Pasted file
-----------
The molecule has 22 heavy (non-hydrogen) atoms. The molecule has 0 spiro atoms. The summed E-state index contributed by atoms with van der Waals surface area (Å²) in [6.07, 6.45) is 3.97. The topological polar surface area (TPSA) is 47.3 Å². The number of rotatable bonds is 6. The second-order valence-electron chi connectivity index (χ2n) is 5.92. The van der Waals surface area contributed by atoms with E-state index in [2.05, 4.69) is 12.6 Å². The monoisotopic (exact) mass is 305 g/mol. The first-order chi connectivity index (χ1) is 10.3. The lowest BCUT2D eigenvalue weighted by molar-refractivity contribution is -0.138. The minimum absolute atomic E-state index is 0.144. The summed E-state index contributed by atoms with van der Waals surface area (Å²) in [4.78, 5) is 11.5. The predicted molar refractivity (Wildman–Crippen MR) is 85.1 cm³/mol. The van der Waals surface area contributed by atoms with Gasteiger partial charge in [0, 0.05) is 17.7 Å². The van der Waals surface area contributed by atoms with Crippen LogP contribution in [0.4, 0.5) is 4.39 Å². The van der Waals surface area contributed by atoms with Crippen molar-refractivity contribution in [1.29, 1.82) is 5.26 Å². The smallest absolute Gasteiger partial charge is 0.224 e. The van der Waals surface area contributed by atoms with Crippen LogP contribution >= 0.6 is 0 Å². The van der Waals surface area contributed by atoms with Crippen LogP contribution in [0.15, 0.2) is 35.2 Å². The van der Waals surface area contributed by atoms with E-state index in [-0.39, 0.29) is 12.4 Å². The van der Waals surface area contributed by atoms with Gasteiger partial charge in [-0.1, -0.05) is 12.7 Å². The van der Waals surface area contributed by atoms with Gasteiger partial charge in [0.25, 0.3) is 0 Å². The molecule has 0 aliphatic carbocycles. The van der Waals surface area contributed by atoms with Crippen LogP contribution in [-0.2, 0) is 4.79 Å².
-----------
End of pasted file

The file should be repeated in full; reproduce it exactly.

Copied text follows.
The molecule has 22 heavy (non-hydrogen) atoms. The molecule has 0 spiro atoms. The summed E-state index contributed by atoms with van der Waals surface area (Å²) in [6.07, 6.45) is 3.97. The topological polar surface area (TPSA) is 47.3 Å². The number of rotatable bonds is 6. The second-order valence-electron chi connectivity index (χ2n) is 5.92. The van der Waals surface area contributed by atoms with E-state index in [2.05, 4.69) is 12.6 Å². The monoisotopic (exact) mass is 305 g/mol. The first-order chi connectivity index (χ1) is 10.3. The lowest BCUT2D eigenvalue weighted by molar-refractivity contribution is -0.138. The minimum absolute atomic E-state index is 0.144. The summed E-state index contributed by atoms with van der Waals surface area (Å²) in [4.78, 5) is 11.5. The predicted molar refractivity (Wildman–Crippen MR) is 85.1 cm³/mol. The van der Waals surface area contributed by atoms with Gasteiger partial charge in [0, 0.05) is 17.7 Å². The van der Waals surface area contributed by atoms with Crippen LogP contribution in [0.4, 0.5) is 4.39 Å². The van der Waals surface area contributed by atoms with Crippen molar-refractivity contribution in [1.29, 1.82) is 5.26 Å². The smallest absolute Gasteiger partial charge is 0.224 e. The van der Waals surface area contributed by atoms with Crippen LogP contribution >= 0.6 is 0 Å². The van der Waals surface area contributed by atoms with Crippen LogP contribution in [0.15, 0.2) is 35.2 Å². The van der Waals surface area contributed by atoms with E-state index in [-0.39, 0.29) is 12.4 Å². The van der Waals surface area contributed by atoms with Gasteiger partial charge in [-0.1, -0.05) is 12.7 Å². The van der Waals surface area contributed by atoms with Gasteiger partial charge in [0.25, 0.3) is 0 Å². The molecule has 0 aliphatic carbocycles. The van der Waals surface area contributed by atoms with Crippen LogP contribution in [-0.2, 0) is 4.79 Å².